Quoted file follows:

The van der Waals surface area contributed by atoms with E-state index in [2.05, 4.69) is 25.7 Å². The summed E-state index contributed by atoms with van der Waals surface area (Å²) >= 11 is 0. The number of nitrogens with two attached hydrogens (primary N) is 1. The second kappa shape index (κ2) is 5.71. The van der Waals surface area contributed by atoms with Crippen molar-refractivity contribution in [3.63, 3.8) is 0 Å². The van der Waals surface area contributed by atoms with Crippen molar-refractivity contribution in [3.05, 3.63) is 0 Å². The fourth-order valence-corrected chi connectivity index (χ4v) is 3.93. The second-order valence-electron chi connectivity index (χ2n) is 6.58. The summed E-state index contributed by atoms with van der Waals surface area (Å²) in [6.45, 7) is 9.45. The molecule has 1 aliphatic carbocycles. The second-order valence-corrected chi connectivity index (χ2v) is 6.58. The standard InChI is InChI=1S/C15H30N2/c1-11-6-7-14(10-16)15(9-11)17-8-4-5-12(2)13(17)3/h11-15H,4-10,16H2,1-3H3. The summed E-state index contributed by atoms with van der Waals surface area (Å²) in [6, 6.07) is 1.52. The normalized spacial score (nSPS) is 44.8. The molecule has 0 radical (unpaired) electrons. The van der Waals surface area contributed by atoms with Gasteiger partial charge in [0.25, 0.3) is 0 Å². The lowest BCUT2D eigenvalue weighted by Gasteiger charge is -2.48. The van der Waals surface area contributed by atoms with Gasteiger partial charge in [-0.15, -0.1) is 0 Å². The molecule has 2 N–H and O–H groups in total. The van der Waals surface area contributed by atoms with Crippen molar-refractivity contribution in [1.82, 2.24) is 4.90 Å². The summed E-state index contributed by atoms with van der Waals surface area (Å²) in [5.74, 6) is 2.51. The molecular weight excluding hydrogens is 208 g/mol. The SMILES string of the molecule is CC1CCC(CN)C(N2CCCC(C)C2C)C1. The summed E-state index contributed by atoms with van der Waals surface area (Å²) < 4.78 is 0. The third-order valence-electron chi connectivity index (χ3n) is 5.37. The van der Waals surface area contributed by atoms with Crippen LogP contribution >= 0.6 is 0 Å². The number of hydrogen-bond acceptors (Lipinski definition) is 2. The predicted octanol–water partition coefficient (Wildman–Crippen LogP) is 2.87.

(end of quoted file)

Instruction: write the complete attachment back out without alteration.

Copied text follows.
The van der Waals surface area contributed by atoms with E-state index in [2.05, 4.69) is 25.7 Å². The summed E-state index contributed by atoms with van der Waals surface area (Å²) >= 11 is 0. The number of nitrogens with two attached hydrogens (primary N) is 1. The second kappa shape index (κ2) is 5.71. The van der Waals surface area contributed by atoms with Crippen molar-refractivity contribution in [3.63, 3.8) is 0 Å². The van der Waals surface area contributed by atoms with Crippen molar-refractivity contribution in [3.05, 3.63) is 0 Å². The fourth-order valence-corrected chi connectivity index (χ4v) is 3.93. The second-order valence-electron chi connectivity index (χ2n) is 6.58. The summed E-state index contributed by atoms with van der Waals surface area (Å²) in [6.45, 7) is 9.45. The molecule has 1 aliphatic carbocycles. The second-order valence-corrected chi connectivity index (χ2v) is 6.58. The standard InChI is InChI=1S/C15H30N2/c1-11-6-7-14(10-16)15(9-11)17-8-4-5-12(2)13(17)3/h11-15H,4-10,16H2,1-3H3. The summed E-state index contributed by atoms with van der Waals surface area (Å²) in [6, 6.07) is 1.52. The normalized spacial score (nSPS) is 44.8. The molecule has 0 radical (unpaired) electrons. The van der Waals surface area contributed by atoms with Gasteiger partial charge in [0.25, 0.3) is 0 Å². The lowest BCUT2D eigenvalue weighted by Gasteiger charge is -2.48. The van der Waals surface area contributed by atoms with Gasteiger partial charge in [-0.15, -0.1) is 0 Å². The molecule has 2 N–H and O–H groups in total. The van der Waals surface area contributed by atoms with Crippen molar-refractivity contribution in [1.82, 2.24) is 4.90 Å². The summed E-state index contributed by atoms with van der Waals surface area (Å²) in [5.74, 6) is 2.51. The molecular weight excluding hydrogens is 208 g/mol. The SMILES string of the molecule is CC1CCC(CN)C(N2CCCC(C)C2C)C1. The summed E-state index contributed by atoms with van der Waals surface area (Å²) < 4.78 is 0. The third-order valence-electron chi connectivity index (χ3n) is 5.37. The van der Waals surface area contributed by atoms with Crippen LogP contribution >= 0.6 is 0 Å². The number of hydrogen-bond acceptors (Lipinski definition) is 2. The predicted octanol–water partition coefficient (Wildman–Crippen LogP) is 2.87.